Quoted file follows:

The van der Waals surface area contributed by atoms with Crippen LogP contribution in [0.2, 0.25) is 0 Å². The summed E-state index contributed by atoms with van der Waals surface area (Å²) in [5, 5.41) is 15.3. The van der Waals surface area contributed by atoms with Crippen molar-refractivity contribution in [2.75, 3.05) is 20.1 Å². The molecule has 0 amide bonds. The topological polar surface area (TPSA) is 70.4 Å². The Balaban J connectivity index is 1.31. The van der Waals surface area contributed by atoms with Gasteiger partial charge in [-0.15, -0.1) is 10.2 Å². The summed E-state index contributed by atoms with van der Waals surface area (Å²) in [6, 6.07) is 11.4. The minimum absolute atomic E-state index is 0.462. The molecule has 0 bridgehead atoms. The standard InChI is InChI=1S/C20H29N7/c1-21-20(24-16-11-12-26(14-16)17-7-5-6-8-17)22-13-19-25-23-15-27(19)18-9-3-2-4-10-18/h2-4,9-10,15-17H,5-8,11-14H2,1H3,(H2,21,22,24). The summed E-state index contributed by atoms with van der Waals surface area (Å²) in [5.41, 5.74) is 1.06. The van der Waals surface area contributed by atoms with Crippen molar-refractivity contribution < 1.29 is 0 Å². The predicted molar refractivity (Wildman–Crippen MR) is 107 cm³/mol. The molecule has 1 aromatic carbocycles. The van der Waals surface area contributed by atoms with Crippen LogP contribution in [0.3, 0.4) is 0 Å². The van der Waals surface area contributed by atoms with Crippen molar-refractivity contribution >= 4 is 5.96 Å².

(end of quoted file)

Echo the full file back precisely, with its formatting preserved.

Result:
The van der Waals surface area contributed by atoms with Crippen LogP contribution in [0.2, 0.25) is 0 Å². The summed E-state index contributed by atoms with van der Waals surface area (Å²) in [5, 5.41) is 15.3. The van der Waals surface area contributed by atoms with Crippen molar-refractivity contribution in [2.75, 3.05) is 20.1 Å². The molecule has 0 amide bonds. The topological polar surface area (TPSA) is 70.4 Å². The Balaban J connectivity index is 1.31. The van der Waals surface area contributed by atoms with Gasteiger partial charge in [-0.15, -0.1) is 10.2 Å². The summed E-state index contributed by atoms with van der Waals surface area (Å²) in [6, 6.07) is 11.4. The minimum absolute atomic E-state index is 0.462. The molecule has 0 bridgehead atoms. The standard InChI is InChI=1S/C20H29N7/c1-21-20(24-16-11-12-26(14-16)17-7-5-6-8-17)22-13-19-25-23-15-27(19)18-9-3-2-4-10-18/h2-4,9-10,15-17H,5-8,11-14H2,1H3,(H2,21,22,24). The summed E-state index contributed by atoms with van der Waals surface area (Å²) in [5.41, 5.74) is 1.06. The van der Waals surface area contributed by atoms with Crippen molar-refractivity contribution < 1.29 is 0 Å². The predicted molar refractivity (Wildman–Crippen MR) is 107 cm³/mol. The molecule has 1 aromatic carbocycles. The van der Waals surface area contributed by atoms with Crippen LogP contribution in [0.3, 0.4) is 0 Å². The van der Waals surface area contributed by atoms with Crippen molar-refractivity contribution >= 4 is 5.96 Å².